Speaking of casinos and campaigning, we are on the brink of Nevada’s caucuses, being held on February 4 after ricocheting around the calendar last year in the usual game of musical chairs among “early” states. And from the very beginning of the “invisible primary” last year, Nevada has been generally conceded to Mitt Romney, no matter how he has been doing elsewhere or nationally.
A new poll conducted by UNLV for local Las Vegas media explains why. Although they represent only 7% of Nevada’s population, LDS members are expected to make up one-fourth of caucus-goers, with 86% saying they will vote for their co-religionist. That’s almost exactly what happened in 2008, when 26% of caucus-goers were Mormons, and 95% voted for Mitt. With that sort of hard-core base, it’s no surprise Romney leads the current poll with 45% of likely caucus-goers, with Newt Gingrich at 25%, Rick Santorum at 11%, and Ron Paul at 9%.
Gingrich has little chance of winning Nevada, but is getting some circus-like buzz in the state thanks to his impending endorsement from the freakishly omnipresent Donald Trump, which presumably pulls a few Birther votes, and his close (one might say feudal) relationship with another casino owner, Sheldon Adelson, who will have the opportunity to vote for Newt on Saturday at a special separate evening caucus for Orthodox Jews and Seventh-Day Adventists held in a center named for his family (though he denies any involvement with setting it up, since he’s not Orthodox).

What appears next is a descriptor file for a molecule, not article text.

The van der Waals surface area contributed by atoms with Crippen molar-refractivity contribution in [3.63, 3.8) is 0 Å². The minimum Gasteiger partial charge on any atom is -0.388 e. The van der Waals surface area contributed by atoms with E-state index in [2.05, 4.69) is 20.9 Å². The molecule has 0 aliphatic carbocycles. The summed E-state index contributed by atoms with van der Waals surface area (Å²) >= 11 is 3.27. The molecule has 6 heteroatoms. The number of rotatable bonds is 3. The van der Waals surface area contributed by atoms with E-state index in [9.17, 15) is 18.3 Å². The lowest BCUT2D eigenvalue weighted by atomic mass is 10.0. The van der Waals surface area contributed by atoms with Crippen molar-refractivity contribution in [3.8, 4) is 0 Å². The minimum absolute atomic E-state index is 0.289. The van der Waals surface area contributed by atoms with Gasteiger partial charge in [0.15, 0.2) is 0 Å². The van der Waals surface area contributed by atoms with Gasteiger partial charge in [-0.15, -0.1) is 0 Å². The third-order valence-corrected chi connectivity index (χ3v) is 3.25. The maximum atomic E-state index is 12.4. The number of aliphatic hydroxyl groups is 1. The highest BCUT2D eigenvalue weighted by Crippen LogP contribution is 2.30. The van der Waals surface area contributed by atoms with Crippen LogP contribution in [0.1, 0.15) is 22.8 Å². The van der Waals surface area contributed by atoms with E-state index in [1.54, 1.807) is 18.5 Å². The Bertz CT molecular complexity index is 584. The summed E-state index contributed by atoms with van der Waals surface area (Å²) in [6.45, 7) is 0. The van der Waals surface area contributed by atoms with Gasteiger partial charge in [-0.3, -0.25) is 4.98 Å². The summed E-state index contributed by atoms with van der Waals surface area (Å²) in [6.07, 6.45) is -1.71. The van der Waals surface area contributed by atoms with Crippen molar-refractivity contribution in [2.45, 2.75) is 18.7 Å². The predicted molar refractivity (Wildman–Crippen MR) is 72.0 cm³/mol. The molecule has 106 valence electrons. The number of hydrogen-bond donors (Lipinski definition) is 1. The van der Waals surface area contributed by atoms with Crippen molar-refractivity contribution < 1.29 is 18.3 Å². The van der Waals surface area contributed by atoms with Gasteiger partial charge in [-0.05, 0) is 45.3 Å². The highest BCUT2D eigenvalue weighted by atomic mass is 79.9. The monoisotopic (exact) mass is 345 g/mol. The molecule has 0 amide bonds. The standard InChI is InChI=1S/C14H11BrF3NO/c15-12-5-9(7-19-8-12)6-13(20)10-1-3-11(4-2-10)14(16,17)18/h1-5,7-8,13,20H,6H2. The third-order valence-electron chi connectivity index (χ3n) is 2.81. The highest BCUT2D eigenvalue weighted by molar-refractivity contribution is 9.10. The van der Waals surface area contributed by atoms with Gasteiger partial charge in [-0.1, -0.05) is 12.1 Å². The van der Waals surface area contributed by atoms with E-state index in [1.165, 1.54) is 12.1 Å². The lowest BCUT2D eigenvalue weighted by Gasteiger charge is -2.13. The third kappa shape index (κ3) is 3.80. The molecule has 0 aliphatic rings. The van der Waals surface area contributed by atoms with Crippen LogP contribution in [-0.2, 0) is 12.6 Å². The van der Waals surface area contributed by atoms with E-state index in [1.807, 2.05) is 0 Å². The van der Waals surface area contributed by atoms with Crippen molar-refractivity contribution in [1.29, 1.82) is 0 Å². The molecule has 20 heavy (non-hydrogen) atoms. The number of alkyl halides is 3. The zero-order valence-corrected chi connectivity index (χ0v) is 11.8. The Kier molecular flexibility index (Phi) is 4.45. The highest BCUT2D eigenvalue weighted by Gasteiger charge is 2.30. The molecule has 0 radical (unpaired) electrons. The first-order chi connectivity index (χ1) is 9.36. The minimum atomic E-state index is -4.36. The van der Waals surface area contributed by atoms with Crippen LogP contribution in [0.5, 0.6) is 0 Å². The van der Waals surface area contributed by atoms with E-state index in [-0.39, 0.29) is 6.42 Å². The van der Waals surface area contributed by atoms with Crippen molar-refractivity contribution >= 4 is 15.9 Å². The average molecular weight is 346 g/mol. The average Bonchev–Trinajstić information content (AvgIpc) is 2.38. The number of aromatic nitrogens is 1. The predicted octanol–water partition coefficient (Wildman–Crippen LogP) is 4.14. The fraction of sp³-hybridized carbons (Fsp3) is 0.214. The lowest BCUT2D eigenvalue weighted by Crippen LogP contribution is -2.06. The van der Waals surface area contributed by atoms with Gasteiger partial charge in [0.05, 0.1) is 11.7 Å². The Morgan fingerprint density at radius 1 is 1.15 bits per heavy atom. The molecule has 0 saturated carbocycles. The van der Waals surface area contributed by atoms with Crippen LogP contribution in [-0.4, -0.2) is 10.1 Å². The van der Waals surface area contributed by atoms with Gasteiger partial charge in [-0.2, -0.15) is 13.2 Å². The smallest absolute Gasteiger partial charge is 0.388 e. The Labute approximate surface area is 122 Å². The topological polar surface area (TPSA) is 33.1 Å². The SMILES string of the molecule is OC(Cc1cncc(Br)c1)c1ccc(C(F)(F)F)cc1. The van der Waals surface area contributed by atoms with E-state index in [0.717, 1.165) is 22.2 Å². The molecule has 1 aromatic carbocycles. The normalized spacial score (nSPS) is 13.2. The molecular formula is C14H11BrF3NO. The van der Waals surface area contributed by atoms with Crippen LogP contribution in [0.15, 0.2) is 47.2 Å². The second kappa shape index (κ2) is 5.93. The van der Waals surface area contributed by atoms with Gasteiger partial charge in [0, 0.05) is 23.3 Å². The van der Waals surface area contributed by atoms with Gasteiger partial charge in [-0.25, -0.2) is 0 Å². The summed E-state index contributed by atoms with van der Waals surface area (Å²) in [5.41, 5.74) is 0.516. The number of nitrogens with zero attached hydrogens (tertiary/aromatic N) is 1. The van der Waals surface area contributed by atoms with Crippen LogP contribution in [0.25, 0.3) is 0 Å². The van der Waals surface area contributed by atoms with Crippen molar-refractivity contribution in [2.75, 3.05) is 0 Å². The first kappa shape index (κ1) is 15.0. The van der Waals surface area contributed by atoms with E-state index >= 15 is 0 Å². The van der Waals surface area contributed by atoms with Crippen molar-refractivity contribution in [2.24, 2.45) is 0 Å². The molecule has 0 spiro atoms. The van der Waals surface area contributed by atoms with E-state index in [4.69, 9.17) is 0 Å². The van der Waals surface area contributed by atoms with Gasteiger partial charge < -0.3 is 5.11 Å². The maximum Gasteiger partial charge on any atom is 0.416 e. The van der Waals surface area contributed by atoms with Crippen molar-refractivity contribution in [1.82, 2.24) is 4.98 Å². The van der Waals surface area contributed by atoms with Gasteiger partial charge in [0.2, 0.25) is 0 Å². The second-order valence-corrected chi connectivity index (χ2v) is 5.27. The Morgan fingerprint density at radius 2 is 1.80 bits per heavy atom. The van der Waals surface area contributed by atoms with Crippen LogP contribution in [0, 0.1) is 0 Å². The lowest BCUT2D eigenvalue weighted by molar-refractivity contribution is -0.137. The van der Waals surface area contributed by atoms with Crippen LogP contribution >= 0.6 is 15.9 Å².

For all the talk of Romney’s religion hurting him because of a “backlash” from evangelicals, there’s no question he benefits from a “frontlash” of LDS voters expressing solidarity with him, just as Catholic voters did for JFK in 1960 when he sought to become that group’s first president. They matter a lot in NV, and will also matter on February 28 in Arizona (6% LDS), and in later caucuses in Idaho (27% LDS) and Wyoming (11% LDS), right down to heavily-Mormon Utah, which ends the whole nominating process on June 26.
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